Section 76 of the Companies Act No. 71 of 2008 (“Act”) sets out the partial codification of directors’ duties and liabilities. The partial codification of directors’ duties has effectively narrowed the scope of directors’ duties due to the statutory defence available to directors in the form of satisfying the test deemed the business judgment test. Directors may rely upon this test to disprove allegations that they acted in breach of their duties.

The business judgment rule reflects the idea that a director should not be held liable for decisions which yield undesirable results where such decisions were made in good faith, with due diligence and on an informed basis, and which the director thought were in the best interests of the company.

Section 76 of the Act introduces new statutory law, entitled ‘Standards of directors’ conduct’, which includes a fiduciary duty and duty of reasonable care which a director is expected to comply with. Hence, the business judgment rule is available to directors as a defence for escaping liability for a suspected breach of the ‘Standards of directors’ conduct’.


Section 76(4)(a) of the Act provides that a director satisfies his/her obligations if:

  • he/she takes the reasonable and diligent steps to become sufficiently informed about the specific matter in question;
  • he/she has no material personal financial interest in the subject matter of the decision taken, or he/she discloses such interest to the board or shareholders in accordance section 75 of the Act; and/or
  • he/she rationally believes that the decision taken was in the best interests of the company.

In terms of Section 76(4)(b) of the Act, a director is entitled to rely on the performance of certain people or company committees in the following situations:

  • he/she reasonably believes one or more employees to be trustworthy and competent in the duties performed;
  • he/she relies on the professional advice, reports or statements provided by legal counsel or other professional persons retained by the company; and/or
  • he/she relies on the skills and/or expertise exercised by the board or a company committee on a particular matter, which matter the director truly believes is within the particular person’s professional and/or expert competency.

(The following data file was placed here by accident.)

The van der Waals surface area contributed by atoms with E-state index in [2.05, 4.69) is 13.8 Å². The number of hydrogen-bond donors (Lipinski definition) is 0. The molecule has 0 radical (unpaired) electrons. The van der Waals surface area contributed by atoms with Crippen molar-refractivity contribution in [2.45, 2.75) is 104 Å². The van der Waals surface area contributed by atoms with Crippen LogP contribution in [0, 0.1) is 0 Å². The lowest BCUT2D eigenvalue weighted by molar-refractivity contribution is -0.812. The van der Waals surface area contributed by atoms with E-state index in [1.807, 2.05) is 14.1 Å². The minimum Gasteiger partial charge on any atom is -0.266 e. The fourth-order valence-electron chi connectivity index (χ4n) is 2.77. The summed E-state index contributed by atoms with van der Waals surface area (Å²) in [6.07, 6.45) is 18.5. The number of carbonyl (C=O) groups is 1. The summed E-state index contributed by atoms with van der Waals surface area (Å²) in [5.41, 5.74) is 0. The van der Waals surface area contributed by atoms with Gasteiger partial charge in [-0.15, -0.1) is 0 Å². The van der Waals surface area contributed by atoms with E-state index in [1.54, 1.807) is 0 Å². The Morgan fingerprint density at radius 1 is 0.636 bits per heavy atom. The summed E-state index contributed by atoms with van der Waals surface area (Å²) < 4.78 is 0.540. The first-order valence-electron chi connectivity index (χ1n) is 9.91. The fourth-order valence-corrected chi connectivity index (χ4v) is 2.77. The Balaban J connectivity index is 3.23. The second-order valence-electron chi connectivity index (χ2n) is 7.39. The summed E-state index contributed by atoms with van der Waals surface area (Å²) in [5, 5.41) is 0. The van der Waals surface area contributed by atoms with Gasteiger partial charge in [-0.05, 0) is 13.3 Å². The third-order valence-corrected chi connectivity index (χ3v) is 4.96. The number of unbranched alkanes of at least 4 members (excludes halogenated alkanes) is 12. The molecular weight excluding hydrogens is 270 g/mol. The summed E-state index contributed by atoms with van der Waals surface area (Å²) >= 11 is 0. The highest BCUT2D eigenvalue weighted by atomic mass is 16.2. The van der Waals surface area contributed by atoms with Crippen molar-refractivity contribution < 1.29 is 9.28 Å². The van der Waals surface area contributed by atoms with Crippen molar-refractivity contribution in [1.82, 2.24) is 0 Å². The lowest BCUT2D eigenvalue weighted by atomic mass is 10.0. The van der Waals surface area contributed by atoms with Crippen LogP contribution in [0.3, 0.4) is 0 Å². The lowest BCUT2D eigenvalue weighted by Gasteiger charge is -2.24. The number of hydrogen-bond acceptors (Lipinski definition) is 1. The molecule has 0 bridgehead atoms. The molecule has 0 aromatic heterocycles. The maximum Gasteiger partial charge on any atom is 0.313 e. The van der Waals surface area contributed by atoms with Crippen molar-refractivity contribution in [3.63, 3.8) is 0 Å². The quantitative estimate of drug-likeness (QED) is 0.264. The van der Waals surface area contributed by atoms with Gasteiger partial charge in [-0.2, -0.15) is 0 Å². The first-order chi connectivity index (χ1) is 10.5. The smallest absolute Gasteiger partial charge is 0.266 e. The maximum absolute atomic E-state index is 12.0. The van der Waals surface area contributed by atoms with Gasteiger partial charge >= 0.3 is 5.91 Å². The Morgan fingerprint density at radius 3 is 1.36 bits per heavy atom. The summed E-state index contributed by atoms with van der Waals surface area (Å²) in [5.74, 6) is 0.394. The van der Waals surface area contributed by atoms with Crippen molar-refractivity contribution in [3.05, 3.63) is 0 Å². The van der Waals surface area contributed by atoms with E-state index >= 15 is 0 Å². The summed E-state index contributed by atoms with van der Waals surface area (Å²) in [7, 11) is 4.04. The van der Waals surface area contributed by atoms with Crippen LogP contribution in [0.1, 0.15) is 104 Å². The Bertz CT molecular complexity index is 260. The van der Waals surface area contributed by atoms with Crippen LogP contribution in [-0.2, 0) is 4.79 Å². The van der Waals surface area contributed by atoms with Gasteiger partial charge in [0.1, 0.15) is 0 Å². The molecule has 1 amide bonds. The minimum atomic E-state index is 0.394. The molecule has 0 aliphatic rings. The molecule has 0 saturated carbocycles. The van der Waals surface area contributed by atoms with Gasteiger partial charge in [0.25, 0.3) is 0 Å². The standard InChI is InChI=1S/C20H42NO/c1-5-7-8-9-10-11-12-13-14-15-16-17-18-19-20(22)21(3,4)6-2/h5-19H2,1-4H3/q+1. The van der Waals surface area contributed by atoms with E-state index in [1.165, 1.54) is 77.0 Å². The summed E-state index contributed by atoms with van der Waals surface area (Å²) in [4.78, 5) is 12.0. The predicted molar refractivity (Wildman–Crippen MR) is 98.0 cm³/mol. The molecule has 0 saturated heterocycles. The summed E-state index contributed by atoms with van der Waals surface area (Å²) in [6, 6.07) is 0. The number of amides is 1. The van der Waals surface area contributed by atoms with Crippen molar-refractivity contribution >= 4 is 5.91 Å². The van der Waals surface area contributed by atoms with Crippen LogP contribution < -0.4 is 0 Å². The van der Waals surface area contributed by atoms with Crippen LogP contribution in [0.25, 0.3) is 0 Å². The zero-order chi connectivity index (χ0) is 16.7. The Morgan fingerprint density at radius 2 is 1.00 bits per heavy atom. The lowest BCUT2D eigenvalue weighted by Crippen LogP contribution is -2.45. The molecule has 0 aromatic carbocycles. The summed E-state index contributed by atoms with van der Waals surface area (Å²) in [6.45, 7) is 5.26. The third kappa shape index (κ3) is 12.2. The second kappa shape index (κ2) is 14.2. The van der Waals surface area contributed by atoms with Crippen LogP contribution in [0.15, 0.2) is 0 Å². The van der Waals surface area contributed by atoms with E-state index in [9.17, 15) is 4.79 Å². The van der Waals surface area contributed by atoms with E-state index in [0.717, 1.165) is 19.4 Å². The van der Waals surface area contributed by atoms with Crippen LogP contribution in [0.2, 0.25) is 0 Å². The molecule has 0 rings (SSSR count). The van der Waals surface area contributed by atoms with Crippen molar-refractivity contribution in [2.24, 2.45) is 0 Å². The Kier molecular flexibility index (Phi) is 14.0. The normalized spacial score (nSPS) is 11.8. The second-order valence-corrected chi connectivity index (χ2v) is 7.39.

Section 5(2) of the Act empowers our courts to consider foreign company law in appropriate circumstances. The consideration of foreign cases is essential considering the fact that there exists little precedent in South African law on the issue of the application of the business judgment rule.

In the In re Walt Disney Derivative Litigation case, it was held that courts do not measure or qualify directors’ decisions:

“We do not even decide if they are reasonable in this context. Due care in the decision-making context is process due care only. Irrationality is the outer limit of the business judgment rule.’’

In the Canadian Supreme Court case of Peoples Department Stores Inc. (trustees of) v Wise, the court stated that:

“Directors and officers will not be held to be in breach of a duty of care, if they act prudently and on a reasonably informed basis. The decisions they make must be reasonable decisions in light of all the circumstances about which directors or officers knew or ought to have known. In determining whether directors acted in a manner that breaches the duty of care, it is worth repeating that perfection is not demanded.”

 In the local case of Fisheries Development Corporation of SA Ltd v Jorgensen: Fisheries Development Corporation of SA Ltd v AWJ investments (Pty) Ltd the court held that:

“The extent of a director’s duty of skill and care depends on the nature of the business the company is engaged in and that the law does not require the director to have special business acumen, and furthermore that directors may assume that officials will perform their duties honestly”.


The principle of holding directors liable for decisions which have an adverse effect on a company is legally sound. However, certain situations may arise where a director would be unfairly prejudiced by the statutory law provisions of ‘Standards of directors’ conduct’. The business judgment rule is vital in protecting directors’ from liability provided the decision of a director was made in good faith and in the interests of the company. A blatant disregard of relevant information or advice given to a director combined with mala fide conduct renders the business judgment rule unenforceable.